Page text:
Women’s fifth place: Hosts wow crowd to finish strongly
Tries from Jade Ulutule, Yolaine Yengo and Joanna Grisez - added to by two conversions by Ulutule – helped France win the women’s fifth place play-off.
They saw off Canada 19-14 in a close tie, the losers tries coming from Krissy Scurfield and Ella O'Regan.
Earlier on in their semi-final, Joanna Grisez scored an amazing four tries as France saw off Brazil 36-7.
In their own last four ties, Canada defeated USA 19-7, Keyara Wardley, Olivia De Couvreur and Bianca Farella scoring their tries in that one.
Men’s ninth place: Pace and power sees NZ defeat Scotland
New Zealand took their frustrations of not making the Cup knock-out phase out on Scotland in the men’s ninth place play-off, winning 42-7.
Ngarohi McGarvey-Black, Caleb Tangitau (2), Dylan Collier and Akuila Rokolisoa (2) were their try scorers in the game with Scotland’s only try coming through Jamie Farndale after a superb offload by Kaleem Barreto.
Earlier on in the semi-finals, Joe Webber, Regan Ware (2), Ngarohi McGarvey-Black and Caleb Tangitau (2) scored tries as New Zealand saw off Spain 36-7 while Scotland secured one of their best victories of recent times.
Jamie Farndale, Jordan Edmunds, Ross McCann and Robbie Fergusson scored tries as they go the better of South Africa 24-21.
Women’s ninth place play-off: Lloyd lights things up as Scotland win
Flying winger Rhona Lloyd scored a try hat-trick in the women’s ninth place play-off as Scotland’s positive tournament ended with a win.
They defeated South Africa 24-10, Lisa Thomson scoring their fourth try and two conversions coming from Helen Nelson and Meryl Smith.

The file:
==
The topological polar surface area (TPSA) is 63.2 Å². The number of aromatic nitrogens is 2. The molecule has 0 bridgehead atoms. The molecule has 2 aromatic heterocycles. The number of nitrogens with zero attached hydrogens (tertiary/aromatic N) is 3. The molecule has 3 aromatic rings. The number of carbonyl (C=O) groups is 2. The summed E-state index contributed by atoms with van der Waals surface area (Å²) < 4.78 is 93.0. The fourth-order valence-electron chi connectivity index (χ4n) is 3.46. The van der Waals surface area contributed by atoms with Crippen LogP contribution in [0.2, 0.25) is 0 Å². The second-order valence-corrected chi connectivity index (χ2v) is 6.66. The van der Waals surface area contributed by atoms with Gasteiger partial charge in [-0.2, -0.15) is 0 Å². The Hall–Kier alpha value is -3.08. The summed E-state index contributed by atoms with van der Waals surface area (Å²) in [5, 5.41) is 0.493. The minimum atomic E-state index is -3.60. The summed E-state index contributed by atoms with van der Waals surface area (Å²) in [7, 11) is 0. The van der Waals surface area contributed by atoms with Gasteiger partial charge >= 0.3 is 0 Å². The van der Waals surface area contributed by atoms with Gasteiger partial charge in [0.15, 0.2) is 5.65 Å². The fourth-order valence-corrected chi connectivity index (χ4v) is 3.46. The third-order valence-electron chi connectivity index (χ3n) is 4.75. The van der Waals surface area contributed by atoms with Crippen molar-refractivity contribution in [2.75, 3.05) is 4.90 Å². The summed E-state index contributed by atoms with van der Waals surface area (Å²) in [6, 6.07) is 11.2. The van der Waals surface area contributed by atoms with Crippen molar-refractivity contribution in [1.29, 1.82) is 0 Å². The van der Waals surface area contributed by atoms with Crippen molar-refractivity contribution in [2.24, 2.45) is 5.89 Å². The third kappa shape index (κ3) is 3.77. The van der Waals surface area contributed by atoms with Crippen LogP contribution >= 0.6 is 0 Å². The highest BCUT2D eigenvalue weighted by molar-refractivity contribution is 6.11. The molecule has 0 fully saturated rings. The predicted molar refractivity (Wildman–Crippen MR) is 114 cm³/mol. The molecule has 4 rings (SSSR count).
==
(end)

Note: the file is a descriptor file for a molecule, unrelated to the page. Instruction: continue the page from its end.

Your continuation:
Zintle Mpupha and Ayanda Malinga scored South Africa’s tries in the loss.
Men’s 13th place: Japan see off Wales in the play-off
Four converted tries made sure that Japan saw off Wales 28-14 in the men’s 13th place play-off.
Timo Fiti Sufia, Taiga Ishida, Yoshihiro Noguchi and Shotaro Tsuoka were the try scorers for Japan, meaning that seven pointers from Tom Williams and Morgan Williams were not enough for Wales in a 28-14 loss.
Tyler Morgan’s try double had helped lead Wales to a 27-7 win over Canada in the semi-final earlier in the day, Moeki Fukushi, Taiga Ishida (2) and Timo Fiti Sufia the try scorers for Japan in their last four 28-12 triumph over Kenya.
Women’s 11th place play-off: Spain mount come back to defeat England
Spain finished 11th in the women’s event after they battled back from 14-12 down at half-time to defeat England in the 11th place play-off.
María García and Iera Echebarria scored tries for Spain in the first period, with one converted by Lea Ducher, but Ellie Boatman and Isla Norman-Bell tries, both converted by the latter, had England two points up after seven minutes.
The second half belonged to Spain and Ducher and Amalia Argudo scored tries and two of them were converted as they came out on top 26-14.
The men’s HSBC World Rugby Sevens Series for 2022 still has two events to go.
The teams head to London for the event in the English capital at Twickenham Stadium on 28 - 29 May. There is then a break until the final round in Los Angeles on 27 - 28 August.
The women’s HSBC World Rugby Sevens Series for 2022 is now finished.